If software is eating the world, should it also “eat” your CEO?
Given how integral technology has become to modern enterprises, it’s hard to imagine an executive charting a safe course for any company without a fundamental appreciation for and understanding of technology. While she needn’t be an engineer, she needs to at least know one.
Or, better yet, be able to write a few lines of Java.
Parachuting In Engineers
Marc Andreessen rightly argues that “we are in the middle of a dramatic and broad technological and economic shift in which software companies are poised to take over large swathes of the economy.” Yet most companies still treat technology as an afterthought.
In today’s world, that seems pretty stupid.
Taxi companies didn’t need to understand technology until Uber came along. Advertisers were safe until Google cropped up. Hotels slept soundly until Airbnb launched. The list goes on.
One obvious example of a failure to appreciate technology is Healthcare.gov. While ultimately rescued by a crack team of Silicon Valley über-geeks, Healthcare.gov points to all that is wrong with how governments—and companies—deal with technology.
Commenting on a Time magazine story on the saving of Healthcare.gov, Tim O’Reilly warns, “Bringing in Silicon Valley’s best and brightest is a powerful part of the solution, but it can blind us to the harder work still to be done.”
Governments have been getting better at recruiting technical talent to help build systems. But that’s not enough, O’Reilly argues:
[B]ringing more top quality technical people into the Federal government is only part of the solution. It won’t work if those people are just put to work building systems that they have no role in designing. The heart of the problem is the design of government programs that don’t take into account the mechanisms by which they will actually be implemented. The UK’s Tom Steinberg put it perfectly: the elites study politics, philosophy, economics, and law while failing to recognize that you can no longer run a country without a fundamental understanding of technology.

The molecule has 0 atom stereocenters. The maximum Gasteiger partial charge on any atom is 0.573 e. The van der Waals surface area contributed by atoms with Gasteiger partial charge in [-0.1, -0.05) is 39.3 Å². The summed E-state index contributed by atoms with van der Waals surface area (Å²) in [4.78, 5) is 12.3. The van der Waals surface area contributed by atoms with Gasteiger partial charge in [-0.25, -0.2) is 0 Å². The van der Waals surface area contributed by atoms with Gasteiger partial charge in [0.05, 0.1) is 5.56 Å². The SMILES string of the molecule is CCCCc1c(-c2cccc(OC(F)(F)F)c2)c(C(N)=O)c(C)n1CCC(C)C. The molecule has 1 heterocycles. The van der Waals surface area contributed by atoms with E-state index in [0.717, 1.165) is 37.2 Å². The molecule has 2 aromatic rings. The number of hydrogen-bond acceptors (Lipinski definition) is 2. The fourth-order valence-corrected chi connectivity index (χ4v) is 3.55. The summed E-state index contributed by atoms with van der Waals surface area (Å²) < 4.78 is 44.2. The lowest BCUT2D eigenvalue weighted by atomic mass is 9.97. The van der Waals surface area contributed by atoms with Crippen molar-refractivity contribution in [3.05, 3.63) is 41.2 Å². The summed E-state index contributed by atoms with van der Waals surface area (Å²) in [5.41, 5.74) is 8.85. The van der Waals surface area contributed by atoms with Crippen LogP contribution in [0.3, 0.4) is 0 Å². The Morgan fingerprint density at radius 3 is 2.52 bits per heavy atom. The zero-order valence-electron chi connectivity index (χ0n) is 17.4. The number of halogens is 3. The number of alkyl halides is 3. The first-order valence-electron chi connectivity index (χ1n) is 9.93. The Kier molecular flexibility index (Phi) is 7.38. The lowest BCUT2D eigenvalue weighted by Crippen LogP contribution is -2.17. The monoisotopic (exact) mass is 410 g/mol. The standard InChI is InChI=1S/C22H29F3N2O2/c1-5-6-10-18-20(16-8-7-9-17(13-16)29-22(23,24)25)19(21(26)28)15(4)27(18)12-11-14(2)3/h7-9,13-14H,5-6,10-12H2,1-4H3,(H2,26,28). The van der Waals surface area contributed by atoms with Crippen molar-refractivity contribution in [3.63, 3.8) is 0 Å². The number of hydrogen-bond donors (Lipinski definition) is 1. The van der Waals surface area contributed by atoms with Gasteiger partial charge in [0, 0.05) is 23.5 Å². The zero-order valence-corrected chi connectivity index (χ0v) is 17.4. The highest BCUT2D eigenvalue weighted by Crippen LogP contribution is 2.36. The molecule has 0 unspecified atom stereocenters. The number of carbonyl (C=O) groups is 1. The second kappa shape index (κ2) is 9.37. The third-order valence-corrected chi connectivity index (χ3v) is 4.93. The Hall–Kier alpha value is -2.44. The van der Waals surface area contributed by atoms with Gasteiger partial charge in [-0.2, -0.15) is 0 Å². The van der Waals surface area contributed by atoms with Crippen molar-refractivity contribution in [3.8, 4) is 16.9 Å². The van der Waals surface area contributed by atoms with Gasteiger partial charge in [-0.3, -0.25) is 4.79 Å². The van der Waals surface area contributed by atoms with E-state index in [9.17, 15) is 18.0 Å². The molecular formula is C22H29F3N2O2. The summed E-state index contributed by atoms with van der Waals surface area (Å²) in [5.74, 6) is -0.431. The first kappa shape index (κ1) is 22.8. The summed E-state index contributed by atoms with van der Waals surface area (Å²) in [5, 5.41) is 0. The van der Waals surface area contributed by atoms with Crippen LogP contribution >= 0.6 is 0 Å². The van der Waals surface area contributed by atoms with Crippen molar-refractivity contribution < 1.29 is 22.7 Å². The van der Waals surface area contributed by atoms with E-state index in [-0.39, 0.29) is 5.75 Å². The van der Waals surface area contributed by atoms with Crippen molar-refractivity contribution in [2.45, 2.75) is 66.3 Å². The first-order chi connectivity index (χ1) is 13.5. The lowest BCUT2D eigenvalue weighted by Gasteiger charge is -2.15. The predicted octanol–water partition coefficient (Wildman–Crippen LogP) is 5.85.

If true of countries, surely this is also true of companies?
Chief Engineering Officer
Think about it. While I’ve argued that every tech company needs an English major, I’m not confused by what makes the Valley tick: technology. Those who can code, rule.
Tim O’Reilly continues:
In Silicon Valley, the engineers are on top; if you do something, create something that people actually use, you rule the roost. Everyone else is essentially a paper pusher. In DC, though, if you write code, you’re generally about 30 layers away from the people making important decisions.
Not just in Washington, D.C., unfortunately. While you can generally find a CIO listed on most big companies’ leadership pages, they’re one of many execs, mashed in with CMOs, CFOs and sales heads. For example, Coca-Cola has a CIO, but buries him on its webpage among (literally) over three dozen other leaders, most of which are ranked higher.
Regardless, the CIO is the last to know what’s happening down in the code, as Billy Marshall once quipped. And technology vision isn’t something that can be offloaded to a third party.
The CEO needs to grok technology.
Get That CEO A Command Line
The question is, how deeply? I don’t expect every company to go out and hire a GitHub hero to run their companies. (Given some of the “brogrammer” scandals roiling the Valley these past few months, that might not be such a great idea.)
Nor should would-be CEOs skip the MBA to study engineering, though in some cases this arguably wouldn’t be such a bad idea.
But it seems reasonable to expect existing or prospective CEOs to spend time learning about the technology that undergirds their companies. And maybe all CEOs should learn a little programming. This isn’t as hard as it sounds for, as the Wall Street Journal’s Christopher Mims points out, “Computer programming … has become a trade. Like nursing or welding, it’s something in which a person can develop at least a basic proficiency within weeks or months.”
In other words, enterprises need executives that understand technology, and there are quality resources available to help.
So, if you or someone you know is in a CEO role but doesn’t understand technology and needs immediate help, please get them started at Codecademy or otherwise train them to at least a basic level of technical proficiency. They’ll thank you later. So will their shareholders.
Lead image courtesy of Shutterstock